Workers in bright orange construction vests showed up at a house in Nicaragua’s capital, Managua, with tools to pick the lock and remove cabinets.
Days earlier, employees from the attorney general’s office went to another Managua home and said it was now state property. The men who arrived in police trucks at a third house in the city’s wooded outskirts came with sledgehammers.
“They were ready to break down the door,” Camilo de Castro, a filmmaker whose work is critical of the government, said of the police’s arrival at his door.
Mr. de Castro and the other two homeowners, Gonzalo Carrión and Haydee Castillo, are all human rights activists who are among more than 300 Nicaraguans declared traitors this year by the Sandinista government with no rights to citizenship or property.
Now, the government has started making it official in stark fashion by fanning out and seizing its opponents’ properties, including the homes of two former foreign ministers.
The campaign is a throwback to the leftist party’s first time in office in the 1980s, when the Sandinistas expropriated homes, setting off yearslong legal disputes. The country’s current leader, Daniel Ortega, led the Sandinista revolution that thrust them into power and lives in a house he confiscated decades ago.
Mr. Ortega was beaten at the ballot box in 1990 but after changes to the constitution that made it possible for him to win, Mr. Ortega reclaimed the presidency in 2007. He spent the next decade chipping away at the country’s democracy by interfering with the National Assembly, elections and the Supreme Court.
Tens of thousands of people rose up against Mr. Ortega and his wife, Vice President Rosario Murillo, in 2018, accusing them of becoming exactly what they had once fought against: leaders of a dictatorial family dynasty. Government opposition landed hundreds of people in prison, and at least 300 were shot in protests.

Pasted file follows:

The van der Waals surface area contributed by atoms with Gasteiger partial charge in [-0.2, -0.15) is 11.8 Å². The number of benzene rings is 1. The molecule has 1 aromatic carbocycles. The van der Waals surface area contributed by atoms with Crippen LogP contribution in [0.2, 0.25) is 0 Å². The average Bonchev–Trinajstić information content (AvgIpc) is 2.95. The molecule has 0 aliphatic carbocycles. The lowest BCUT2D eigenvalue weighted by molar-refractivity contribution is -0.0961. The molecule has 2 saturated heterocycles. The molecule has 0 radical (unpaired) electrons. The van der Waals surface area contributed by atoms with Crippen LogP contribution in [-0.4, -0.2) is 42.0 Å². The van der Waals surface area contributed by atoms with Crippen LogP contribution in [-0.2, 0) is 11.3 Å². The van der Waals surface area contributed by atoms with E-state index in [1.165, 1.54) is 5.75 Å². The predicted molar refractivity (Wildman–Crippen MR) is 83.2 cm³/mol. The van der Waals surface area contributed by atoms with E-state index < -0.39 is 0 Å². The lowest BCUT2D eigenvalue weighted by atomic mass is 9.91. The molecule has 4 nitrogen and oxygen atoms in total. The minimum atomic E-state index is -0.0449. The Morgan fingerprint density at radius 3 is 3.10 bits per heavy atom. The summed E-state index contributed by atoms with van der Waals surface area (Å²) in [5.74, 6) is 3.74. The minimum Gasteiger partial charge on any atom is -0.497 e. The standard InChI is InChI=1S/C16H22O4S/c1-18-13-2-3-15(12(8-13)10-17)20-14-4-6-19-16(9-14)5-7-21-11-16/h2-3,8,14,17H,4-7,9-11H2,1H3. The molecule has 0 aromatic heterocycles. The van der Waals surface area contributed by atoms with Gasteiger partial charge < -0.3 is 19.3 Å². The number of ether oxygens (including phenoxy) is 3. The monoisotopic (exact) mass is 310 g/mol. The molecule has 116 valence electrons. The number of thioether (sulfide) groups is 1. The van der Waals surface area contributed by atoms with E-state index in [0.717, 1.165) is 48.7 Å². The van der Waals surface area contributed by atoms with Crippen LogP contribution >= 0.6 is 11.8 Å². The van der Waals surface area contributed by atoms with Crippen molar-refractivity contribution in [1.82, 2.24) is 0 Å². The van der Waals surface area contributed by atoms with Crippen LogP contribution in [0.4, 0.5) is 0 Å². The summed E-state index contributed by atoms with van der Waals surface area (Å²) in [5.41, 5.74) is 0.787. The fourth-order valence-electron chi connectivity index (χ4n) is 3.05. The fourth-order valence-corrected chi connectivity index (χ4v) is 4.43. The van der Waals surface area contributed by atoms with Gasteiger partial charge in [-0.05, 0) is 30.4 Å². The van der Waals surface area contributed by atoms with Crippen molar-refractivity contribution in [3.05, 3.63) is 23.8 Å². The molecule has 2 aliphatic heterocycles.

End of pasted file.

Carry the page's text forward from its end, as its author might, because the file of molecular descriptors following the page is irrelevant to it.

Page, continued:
Earlier this year 222 political prisoners were released into exile.
The move to start seizing properties in recent days follows the confiscation of a prominent Jesuit university and the arrests of several priests. On Monday, the Sandinistas seized a private business school Harvard University founded nearly 60 years ago. The government’s campaign signals that even five years after a failed uprising, dissent has serious consequences.
“It was not enough for him to imprison me and send me into exile in addition to stigmatizing me as a terrorist and traitor,” said Ms. Castillo, who now lives in Baton Rouge, La.
Ms. Murillo, who acts as the government spokeswoman, did not respond to a request for comment. She and the president have said that they consider opposition activists terrorists for trying to overthrow the government by blocking roads, bringing commerce to a standstill and occasionally resorting to violence. Many of them, like Mr. de Castro, have been accused of terrorism.
The international community has widely criticized the Ortega government, with the United Nations likening the government to Nazis who committed crimes against humanity.
Mr. Ortega helped lead an insurgency that in 1979 overthrew the corrupt dictatorship of Anastasio Somoza Debayle. A civil war ensued, during which the new Sandinista government seized the Somoza family’s many ill-gotten spoils. The confiscation was initially intended as a quest to return to the Nicaraguan people what had been stolen, by redistributing land through agrarian reform.
But the Sandinistas also took the homes of people who fled, either accusing them of being allies of the Somoza regime or declaring the property abandoned.
When they were voted out of office in 1990, the Sandinistas used the transition period to whip up legal documentation for the properties they had doled out to their cronies, a giveaway known as the “piñata.”
While the government at the time rationalized the property transfers, saying that up to 200,000 poor people received land titles, critics said top officials took up to 6,000 homes, including some of the best real estate in the country like large estates and beach houses.